Depending on the male/female demographics of the selected group, average life expectancy will vary from group to group. Another factor that is important are the types of jobs the folks worked. For example, groups with more manufacturing jobs will have less life expectancy than office workers. So, the SSA provides a Actuarial Life Table that provides a sample of how to evaluate life expectancy from year to year. Hopefully, I have provided the copy and paste link https://www.ssa.gov/oact/STATS/table4c6.html Although the table divides males and females by 100,000 lives each, the SSA uses gender neutral formulas. If you understand the math behind that calculation, it is a slight advantage for the females. I have seen more and more articles mention an increase in life expectancy, but the numbers do not support it. We may see a decrease especially once COVID stats are averaged in. At any rate. using males and the SS table, about 50% of the males have passed by age 80. About 66% of males have passed by age 85. About 82% of the males have passed by age 90. And, about 95% of the males have passed by age 95. On average the females live slightly longer. Please note that once you attain your next birthday or age, your life expectancy increases. SS benefits will be available for the rest of our lives. However, it is the surplus in the Trust which is about $2.9 Trillion that will be depleted by approximately 2034 to 2035. Thereafter, SS benefits will be reduced to amounts that the current FICA taxes cover which is estimated to be in the range of 70% to 75%. It may be helpful to take a look at the SS Trustees Report which will be out later this month or early May. It will be boring reading inasmuch as there will be numbers and statistics page after page. However, it will give you an opinion, based on statistical data, how Congress after Congress and President after President have avoided this issue.    

View solution in original post

Regular Social Butterfly

Two points.  One need consider, in addition to actuarial tables, your personal health, wealth and longevity of your biological parents. Those factors are key drivers!!

Congress has a bad habit of dodging problems until they reach crisis mode and options are both fewer and less attractive to those that could have been employed decades earlier.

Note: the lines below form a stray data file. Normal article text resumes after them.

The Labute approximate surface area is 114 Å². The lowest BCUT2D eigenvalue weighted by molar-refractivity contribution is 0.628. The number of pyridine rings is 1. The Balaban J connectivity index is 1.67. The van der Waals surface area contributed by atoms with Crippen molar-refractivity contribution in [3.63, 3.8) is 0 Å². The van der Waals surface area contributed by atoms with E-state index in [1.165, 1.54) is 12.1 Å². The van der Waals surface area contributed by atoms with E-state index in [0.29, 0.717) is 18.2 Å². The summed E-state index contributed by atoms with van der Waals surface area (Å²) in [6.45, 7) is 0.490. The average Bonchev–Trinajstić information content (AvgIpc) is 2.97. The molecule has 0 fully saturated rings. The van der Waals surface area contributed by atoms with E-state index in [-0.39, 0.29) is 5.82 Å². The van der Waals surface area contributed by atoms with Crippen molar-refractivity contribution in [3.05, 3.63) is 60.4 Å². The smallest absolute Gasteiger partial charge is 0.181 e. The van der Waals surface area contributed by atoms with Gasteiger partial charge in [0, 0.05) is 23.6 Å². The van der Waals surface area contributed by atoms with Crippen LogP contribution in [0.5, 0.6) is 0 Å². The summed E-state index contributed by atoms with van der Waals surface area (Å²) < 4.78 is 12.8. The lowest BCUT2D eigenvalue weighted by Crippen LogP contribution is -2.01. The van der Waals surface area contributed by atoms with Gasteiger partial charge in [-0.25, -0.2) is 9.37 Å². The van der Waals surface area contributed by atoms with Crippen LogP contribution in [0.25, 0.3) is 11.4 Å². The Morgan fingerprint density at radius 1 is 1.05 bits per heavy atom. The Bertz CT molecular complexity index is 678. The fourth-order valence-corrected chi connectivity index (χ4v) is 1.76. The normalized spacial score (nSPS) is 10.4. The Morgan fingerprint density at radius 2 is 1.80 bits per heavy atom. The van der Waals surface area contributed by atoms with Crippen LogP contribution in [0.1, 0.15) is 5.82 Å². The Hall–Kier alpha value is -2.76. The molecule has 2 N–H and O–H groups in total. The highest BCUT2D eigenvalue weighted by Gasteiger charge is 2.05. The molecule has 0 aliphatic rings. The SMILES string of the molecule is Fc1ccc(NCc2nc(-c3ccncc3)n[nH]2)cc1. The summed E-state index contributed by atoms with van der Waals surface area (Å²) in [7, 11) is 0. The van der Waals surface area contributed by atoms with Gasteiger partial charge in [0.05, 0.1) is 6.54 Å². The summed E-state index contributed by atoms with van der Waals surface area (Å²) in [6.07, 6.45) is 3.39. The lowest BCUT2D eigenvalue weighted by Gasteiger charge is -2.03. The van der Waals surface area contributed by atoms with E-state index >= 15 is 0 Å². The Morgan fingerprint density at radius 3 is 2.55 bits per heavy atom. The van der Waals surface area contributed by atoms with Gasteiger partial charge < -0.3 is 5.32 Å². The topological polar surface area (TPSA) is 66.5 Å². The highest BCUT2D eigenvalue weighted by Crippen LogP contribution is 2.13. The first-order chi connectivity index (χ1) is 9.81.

Biden and Dems are irresponsibly piling on the DEBT without addressing any of our long running core problems like entitlements, healthcare, education among the TOP 3!! 

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Silver Conversationalist

Hi @Gorm50 excellent points!!! I have always had an issue with the famous reports that are based on a computer program versus real life. Yes, once this pandemic is behind us (hopefully in my lifetime/lol), REAL LIFE is going to get real and a lot of holes to fill up. I have nothing against certain groups getting the $$$$ but I feel from OBSERVING, it ENCOURAGES some (not all) to do whatever it takes to keep it coming. So glad they now REQUIRE welfare recipients (the able-bodied) to get job training (provided for free). As the saying goes, teach a man to fish.

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Silver Conversationalist

Hi @Tonster521 I appreciate you joining our discussion 🙂 I agree. The type of work and the covid will play a big part. I will take a look at the info you supplied, thanks!

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Regular Social Butterfly

Retirement requires planning as for most there is NO mulligan, ie returning to the same high paying, benefit rich job.  

Many are just anxious to quit working, ie retire at age 62 with a greatly diminished SSA benefit. Few explores even genetics, considering their health, as to their likely longevity.  

Living on SSA is NOT retirement. At best it spells existence with no financial cushion to handle those unplanned expenses that crop up. 

It would be wise to try living on one's projected retirement income for one to two years before quitting one's job.  Granted, this is not an apple to apple comparison, as health care will be different.  One must make allowances, adjustments. 

The ONE recommendation I would make is jettison the DEBT, ie especially mortgage and credit card and commit yourself to living within your means. Some are disciplined and can do it.  Once retired our only choice is returning to work, but at what income? 

There online tools to estimate need but that is worthless as our needs, expectations are as different as are we. We MUST learn for ourselves and not rely on someone else's guess.  My conservative parents retired and still socked $$$ into savings, just in case an unplanned need arose.    

View solution in original post

Silver Conversationalist

Hi @Gorm50 I appreciate you stopping by to join our discussion 🙂 With the pandemic, a lot of us are being forced to take early retirement. A job/lol. Hmmm, it was hard enough fighting AGE DISCRIMINATION now the pandemic. I hope they figure out the Social Security issues soon. Bottom line, we old folks need to be able to live out our remaining years. Luv your insights!!!

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Regular Social Butterfly

I find your response interesting as it differs so from my experience and that of family and friends.  I have children that hire as well as friends.  All, and I mean ALL, complain about a terrible work ethnic among millennials.  They expect big bucks but low expectations as to their contribution, motivation, drive, commitment and loyalty.  ALL would prefer someone from the boomer generation.

Granted, we do NOT learn as fast, may not be technologically capable, but exhibit a positive attitude and willingness to learn, to please.  We may not fit the needs of all positions, but many employers would jump at the opportunity to hire us for our positive attributes, experience, judgment, loyalty, etc.   

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Silver Conversationalist

Hi @Gorm50 awesome, glad to see this is happening. I think your skill set and location may play a part in your marketability. Lol, I am by no means an EXPERT. If you can fill a NEED, you got an INCOME SOURCE. A lot of us do CONSULTING which allows us to set our own schedule.